Yukon's Eagle Mine alters worker schedules in response to COVID-19
Worker rotations will now be 4 weeks instead of 2, company announced Tuesday
Yukon's Eagle Gold mine will continue operating through the COVID-19 pandemic, with workers staying on- or off-site for longer periods of time.
"We've done what we think is appropriate to try and limit the spread of COVID-19," said John McConnell, president of Victoria Gold Corp.
On Tuesday, the company announced it was altering its rotation schedule for mine workers, from a two-week-on/two-week-off schedule to a four-week-on/four-week-off schedule.
The workers — many of them from outside of Yukon — will be flown in on special charter flights and not on commercial flights.
"So we think this limits the interaction of our employees with the general public, and assures that we continue to operate," McConnell said.
"We'll have a few pick-up points in British Columbia and Alberta, but you know, more than 50 per cent of our employees are Yukon-based. So you know, a lot of them will be picked up in Whitehorse or drive from Dawson."
The mine, near Mayo, went into production last year and poured its first gold bar in September. There were about 400 workers on site last fall, the company said.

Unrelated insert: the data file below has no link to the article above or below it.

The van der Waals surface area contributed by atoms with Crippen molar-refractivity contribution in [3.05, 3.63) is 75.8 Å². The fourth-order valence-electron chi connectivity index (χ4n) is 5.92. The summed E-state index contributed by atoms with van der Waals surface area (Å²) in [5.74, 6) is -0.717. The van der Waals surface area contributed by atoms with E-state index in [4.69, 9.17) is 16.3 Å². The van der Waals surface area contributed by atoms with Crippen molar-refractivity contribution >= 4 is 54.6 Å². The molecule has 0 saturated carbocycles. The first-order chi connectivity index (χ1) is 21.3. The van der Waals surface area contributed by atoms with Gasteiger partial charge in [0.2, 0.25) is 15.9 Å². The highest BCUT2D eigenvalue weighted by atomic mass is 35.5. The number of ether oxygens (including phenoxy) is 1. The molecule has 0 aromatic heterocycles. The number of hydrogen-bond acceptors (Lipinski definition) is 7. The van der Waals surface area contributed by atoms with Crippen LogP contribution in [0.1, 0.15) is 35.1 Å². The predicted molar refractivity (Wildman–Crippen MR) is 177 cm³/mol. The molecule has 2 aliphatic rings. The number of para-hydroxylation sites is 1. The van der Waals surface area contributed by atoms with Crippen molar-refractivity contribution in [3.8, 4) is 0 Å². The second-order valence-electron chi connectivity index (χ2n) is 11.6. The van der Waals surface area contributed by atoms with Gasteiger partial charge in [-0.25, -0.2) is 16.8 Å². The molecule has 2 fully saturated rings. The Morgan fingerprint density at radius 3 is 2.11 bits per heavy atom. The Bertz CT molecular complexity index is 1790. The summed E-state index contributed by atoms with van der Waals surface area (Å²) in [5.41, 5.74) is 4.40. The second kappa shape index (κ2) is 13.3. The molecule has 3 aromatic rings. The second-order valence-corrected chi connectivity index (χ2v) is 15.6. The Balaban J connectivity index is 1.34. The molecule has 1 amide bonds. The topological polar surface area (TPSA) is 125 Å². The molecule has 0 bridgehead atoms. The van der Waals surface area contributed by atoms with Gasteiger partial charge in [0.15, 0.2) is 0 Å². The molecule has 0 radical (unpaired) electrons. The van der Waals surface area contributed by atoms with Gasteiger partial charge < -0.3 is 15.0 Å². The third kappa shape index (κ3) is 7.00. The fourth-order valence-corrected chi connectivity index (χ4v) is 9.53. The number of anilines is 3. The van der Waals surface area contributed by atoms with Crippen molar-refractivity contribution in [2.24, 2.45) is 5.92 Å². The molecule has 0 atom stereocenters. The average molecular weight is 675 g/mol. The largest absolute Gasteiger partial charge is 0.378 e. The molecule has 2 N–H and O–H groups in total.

McConnell said workers are being screened for illness or symptoms before they go to the mine site. They fill out a questionnaire and have their temperature taken, he said.
"Hopefully, as test kits for COVID become more and more available, we'll be able to actually get test kits and test people before they go to site — but you know, we're doing the best we can now," he said.
On Sunday, Yukon health officials announced the first two confirmed cases of COVID-19 in the territory. They also advised against any non-essential travel to or from Yukon. As well, they advised that anybody arriving in Yukon from elsewhere, even within Canada, should self-isolate for 14 days.
'Things do spread through camps very quickly'
The remote mining camp has an on-site primary care clinic and McConnell says there is also an isolation wing for anybody who might come down with symptoms, "or even a bad cold."
"We try and isolate them because these things do spread through camps very quickly," he said.
McConnell says the mine has enough hand sanitizer and gloves on site, and the company is rationing its supply of masks. He hopes to get more supplies when they're available.
The mine is also restricting and controlling workers' access to all Yukon communities, the company announced on Tuesday.
Elsewhere in the North, mines have sent workers home indefinitely or suspended operations. McConnell is determined to keep his mine operating, and he says workers at the Eagle Mine are fully on-board.
"Our employees have been fantastic," McConnell said. "They've all been, you know, 'Hey, I'm happy to stay four weeks, I'll stay six months if it means getting this mine up and running properly, and assuring I have a long-term job.'"
With files from Mike Rudyk
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